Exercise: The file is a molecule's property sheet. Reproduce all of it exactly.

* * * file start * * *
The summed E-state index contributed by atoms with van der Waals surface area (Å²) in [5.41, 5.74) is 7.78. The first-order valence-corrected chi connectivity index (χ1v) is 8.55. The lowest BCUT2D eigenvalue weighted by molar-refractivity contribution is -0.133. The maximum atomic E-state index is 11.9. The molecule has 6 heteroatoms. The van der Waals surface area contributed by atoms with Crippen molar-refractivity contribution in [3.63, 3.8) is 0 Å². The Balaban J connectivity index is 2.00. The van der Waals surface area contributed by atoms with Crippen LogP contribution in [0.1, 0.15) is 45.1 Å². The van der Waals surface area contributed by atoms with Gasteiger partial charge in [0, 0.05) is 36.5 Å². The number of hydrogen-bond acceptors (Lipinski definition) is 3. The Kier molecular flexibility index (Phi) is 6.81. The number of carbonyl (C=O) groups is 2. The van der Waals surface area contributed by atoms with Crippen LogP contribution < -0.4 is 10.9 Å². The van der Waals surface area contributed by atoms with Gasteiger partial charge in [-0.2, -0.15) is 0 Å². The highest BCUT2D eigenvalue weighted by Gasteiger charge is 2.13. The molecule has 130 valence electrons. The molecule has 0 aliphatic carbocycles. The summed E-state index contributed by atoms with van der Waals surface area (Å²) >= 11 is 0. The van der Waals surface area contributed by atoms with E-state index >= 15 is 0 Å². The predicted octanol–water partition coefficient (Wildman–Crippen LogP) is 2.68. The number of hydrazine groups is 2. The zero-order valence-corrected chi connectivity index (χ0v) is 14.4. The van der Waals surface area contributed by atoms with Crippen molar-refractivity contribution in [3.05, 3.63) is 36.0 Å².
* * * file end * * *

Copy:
The summed E-state index contributed by atoms with van der Waals surface area (Å²) in [5.41, 5.74) is 7.78. The first-order valence-corrected chi connectivity index (χ1v) is 8.55. The lowest BCUT2D eigenvalue weighted by molar-refractivity contribution is -0.133. The maximum atomic E-state index is 11.9. The molecule has 6 heteroatoms. The van der Waals surface area contributed by atoms with Crippen molar-refractivity contribution in [3.63, 3.8) is 0 Å². The Balaban J connectivity index is 2.00. The van der Waals surface area contributed by atoms with Crippen LogP contribution in [0.1, 0.15) is 45.1 Å². The van der Waals surface area contributed by atoms with Gasteiger partial charge in [0, 0.05) is 36.5 Å². The number of hydrogen-bond acceptors (Lipinski definition) is 3. The Kier molecular flexibility index (Phi) is 6.81. The number of carbonyl (C=O) groups is 2. The van der Waals surface area contributed by atoms with Crippen LogP contribution < -0.4 is 10.9 Å². The van der Waals surface area contributed by atoms with Gasteiger partial charge in [-0.2, -0.15) is 0 Å². The highest BCUT2D eigenvalue weighted by Gasteiger charge is 2.13. The molecule has 130 valence electrons. The molecule has 0 aliphatic carbocycles. The summed E-state index contributed by atoms with van der Waals surface area (Å²) >= 11 is 0. The van der Waals surface area contributed by atoms with E-state index >= 15 is 0 Å². The predicted octanol–water partition coefficient (Wildman–Crippen LogP) is 2.68. The number of hydrazine groups is 2. The zero-order valence-corrected chi connectivity index (χ0v) is 14.4. The van der Waals surface area contributed by atoms with Crippen molar-refractivity contribution in [3.05, 3.63) is 36.0 Å².